Work interruptions can cost you six hours a day according to an article in the Washington Post.  Interruptions can be a productivity killer in an era where the physical workplace setup tends increasingly toward open concept designs meant to maximize collaboration.   But interruptions don’t only happen in physical workplaces – they also happen in the virtual world.

The problem is that many people need intensely focused time to do their deep-thinking work, and that focus suffers because of interruptions.  Once interrupted, instead of doing the hard work of re-focusing and getting back into our deep work, we typically turn to easier, seemingly-productive work, like checking emails.  When this happens, we have not only lost our focus and momentum on our important deep work, but we have also allowed e-mails from other people to set our priorities for the day.

Some teams and individuals have reduced their interruptions by 80% or more, while also finding more constructive time together with their peers.

On the upside, working with intense focus creates a state of enhanced cognition.  This state was first described by the psychologist Mihaly Csikszentmihalyi as the psychological phenomenon of “flow”.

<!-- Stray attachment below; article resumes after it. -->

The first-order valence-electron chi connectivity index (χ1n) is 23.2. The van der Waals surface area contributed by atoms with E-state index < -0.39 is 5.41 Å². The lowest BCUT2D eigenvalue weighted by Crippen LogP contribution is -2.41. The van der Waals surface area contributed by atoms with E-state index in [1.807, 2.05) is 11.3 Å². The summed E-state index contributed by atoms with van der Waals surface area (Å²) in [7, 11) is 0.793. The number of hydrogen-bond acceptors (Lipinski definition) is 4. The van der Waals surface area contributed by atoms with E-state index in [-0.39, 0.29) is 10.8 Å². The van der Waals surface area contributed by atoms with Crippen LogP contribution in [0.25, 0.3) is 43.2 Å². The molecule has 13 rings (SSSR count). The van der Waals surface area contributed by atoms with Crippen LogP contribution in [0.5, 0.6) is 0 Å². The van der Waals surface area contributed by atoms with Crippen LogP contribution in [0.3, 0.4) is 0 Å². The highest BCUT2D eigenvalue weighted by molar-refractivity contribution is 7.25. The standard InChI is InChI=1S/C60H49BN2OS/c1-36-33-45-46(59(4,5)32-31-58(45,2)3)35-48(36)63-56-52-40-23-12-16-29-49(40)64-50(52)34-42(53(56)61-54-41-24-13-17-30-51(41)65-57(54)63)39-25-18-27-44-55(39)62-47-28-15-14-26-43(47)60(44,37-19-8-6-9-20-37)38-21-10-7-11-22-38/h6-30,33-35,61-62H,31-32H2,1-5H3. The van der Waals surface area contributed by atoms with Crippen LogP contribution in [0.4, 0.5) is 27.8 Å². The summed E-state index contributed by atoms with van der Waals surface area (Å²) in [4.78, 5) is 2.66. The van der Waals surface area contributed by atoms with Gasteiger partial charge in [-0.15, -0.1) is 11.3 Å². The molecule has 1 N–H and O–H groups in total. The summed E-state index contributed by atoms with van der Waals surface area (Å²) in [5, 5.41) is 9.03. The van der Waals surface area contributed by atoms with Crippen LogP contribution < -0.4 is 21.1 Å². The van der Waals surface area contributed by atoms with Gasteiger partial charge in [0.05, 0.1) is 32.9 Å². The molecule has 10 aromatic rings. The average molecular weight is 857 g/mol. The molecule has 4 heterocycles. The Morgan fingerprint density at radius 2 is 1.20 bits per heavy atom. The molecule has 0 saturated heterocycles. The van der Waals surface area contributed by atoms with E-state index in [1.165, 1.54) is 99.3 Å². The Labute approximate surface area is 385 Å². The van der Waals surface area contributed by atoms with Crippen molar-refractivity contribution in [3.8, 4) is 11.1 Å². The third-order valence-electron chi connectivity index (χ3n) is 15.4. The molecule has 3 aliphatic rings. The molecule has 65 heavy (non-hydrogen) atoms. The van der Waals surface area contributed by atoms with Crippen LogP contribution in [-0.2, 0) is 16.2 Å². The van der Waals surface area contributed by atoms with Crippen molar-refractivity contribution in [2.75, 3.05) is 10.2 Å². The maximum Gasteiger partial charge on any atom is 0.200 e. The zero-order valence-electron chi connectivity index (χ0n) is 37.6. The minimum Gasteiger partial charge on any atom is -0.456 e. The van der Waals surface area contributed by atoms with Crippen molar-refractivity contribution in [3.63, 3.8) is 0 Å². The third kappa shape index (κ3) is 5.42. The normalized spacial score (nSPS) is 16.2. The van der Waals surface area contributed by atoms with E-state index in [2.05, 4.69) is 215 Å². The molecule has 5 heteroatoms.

In this mental state, people lose their perception of time, and are at their peak creativity and analytical ability and productivity. 

In an attempt to create a state of flow, many people post a “Please do not interrupt” sign at their workstation. But this happens too late – potential interrupters hover nearby hoping for you to look up – and when you do, they swoop in and interrupt you anyway!

We have worked with teams who have reduced their interruptions by 80-90% by first helping them to identify the root causes of interruptions, and then helping them eliminate or mitigate these causes.

In this content area, we cover:

  • The cost of interruptions
  • Interruption logs and how to use them to collect data so that we act on evidence instead of perceptions (our perceptions of who interrupts us, how often, and for how long are often wildly incorrect!)
  • The root causes of interruptions, including invisible but powerful causes 
  • Proven strategies to address these causes
  • How to implement your Interruption Reduction Plan
  • How to measure and track your and your team’s increased productivity


Schulte, B. (June 15, 2015). Retrieved from:

Csikszentmihalyi, M. Flow: The Psychology of Optimal Experience, 1990, p.31

Csikszentmihalyi, M. (2004, February) Flow, the secret to happiness [Video]. TED.


  • One-hour talk
  • Group/team interruption reduction project (logging interruptions, analysis, improvement workshop, implementation support)


We’ve seen teams reduce their interruptions by 80%-90%, primarily by making the “no-interruption” time zones of each team member visible on a physical/virtual whiteboard.  Supplementing this with a quick morning huddle, people can get the information they need early in the day, and reduce interruptions later.